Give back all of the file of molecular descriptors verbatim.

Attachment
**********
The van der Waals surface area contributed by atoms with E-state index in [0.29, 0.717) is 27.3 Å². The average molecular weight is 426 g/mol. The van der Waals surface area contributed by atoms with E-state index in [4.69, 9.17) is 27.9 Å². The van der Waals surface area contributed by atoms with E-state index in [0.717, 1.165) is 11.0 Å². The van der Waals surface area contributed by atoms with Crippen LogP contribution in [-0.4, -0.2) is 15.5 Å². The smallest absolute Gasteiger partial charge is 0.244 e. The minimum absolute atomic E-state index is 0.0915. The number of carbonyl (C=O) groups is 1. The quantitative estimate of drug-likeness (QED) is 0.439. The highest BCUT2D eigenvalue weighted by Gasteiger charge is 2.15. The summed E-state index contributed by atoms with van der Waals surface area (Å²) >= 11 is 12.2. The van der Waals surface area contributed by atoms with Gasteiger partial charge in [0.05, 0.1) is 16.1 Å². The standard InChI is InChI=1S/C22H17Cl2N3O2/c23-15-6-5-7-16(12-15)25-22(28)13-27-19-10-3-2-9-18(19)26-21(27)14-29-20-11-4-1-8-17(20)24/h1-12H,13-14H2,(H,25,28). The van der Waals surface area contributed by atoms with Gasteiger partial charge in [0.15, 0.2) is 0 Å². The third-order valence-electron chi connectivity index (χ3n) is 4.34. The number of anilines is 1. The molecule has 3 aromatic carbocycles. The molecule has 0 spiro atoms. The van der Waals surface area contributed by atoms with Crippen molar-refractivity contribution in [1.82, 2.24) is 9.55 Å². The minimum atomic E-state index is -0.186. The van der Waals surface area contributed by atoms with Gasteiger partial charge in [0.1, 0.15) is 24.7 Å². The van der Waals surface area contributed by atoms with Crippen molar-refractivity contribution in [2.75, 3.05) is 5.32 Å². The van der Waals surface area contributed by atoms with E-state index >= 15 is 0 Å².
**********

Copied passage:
The van der Waals surface area contributed by atoms with E-state index in [0.29, 0.717) is 27.3 Å². The average molecular weight is 426 g/mol. The van der Waals surface area contributed by atoms with E-state index in [4.69, 9.17) is 27.9 Å². The van der Waals surface area contributed by atoms with E-state index in [0.717, 1.165) is 11.0 Å². The van der Waals surface area contributed by atoms with Crippen LogP contribution in [-0.4, -0.2) is 15.5 Å². The smallest absolute Gasteiger partial charge is 0.244 e. The minimum absolute atomic E-state index is 0.0915. The number of carbonyl (C=O) groups is 1. The quantitative estimate of drug-likeness (QED) is 0.439. The highest BCUT2D eigenvalue weighted by Gasteiger charge is 2.15. The summed E-state index contributed by atoms with van der Waals surface area (Å²) >= 11 is 12.2. The van der Waals surface area contributed by atoms with Gasteiger partial charge in [0.05, 0.1) is 16.1 Å². The standard InChI is InChI=1S/C22H17Cl2N3O2/c23-15-6-5-7-16(12-15)25-22(28)13-27-19-10-3-2-9-18(19)26-21(27)14-29-20-11-4-1-8-17(20)24/h1-12H,13-14H2,(H,25,28). The van der Waals surface area contributed by atoms with Gasteiger partial charge in [0.15, 0.2) is 0 Å². The third-order valence-electron chi connectivity index (χ3n) is 4.34. The number of anilines is 1. The molecule has 3 aromatic carbocycles. The molecule has 0 spiro atoms. The van der Waals surface area contributed by atoms with Crippen molar-refractivity contribution in [1.82, 2.24) is 9.55 Å². The minimum atomic E-state index is -0.186. The van der Waals surface area contributed by atoms with Gasteiger partial charge in [0.1, 0.15) is 24.7 Å². The van der Waals surface area contributed by atoms with Crippen molar-refractivity contribution in [2.75, 3.05) is 5.32 Å². The van der Waals surface area contributed by atoms with E-state index >= 15 is 0 Å².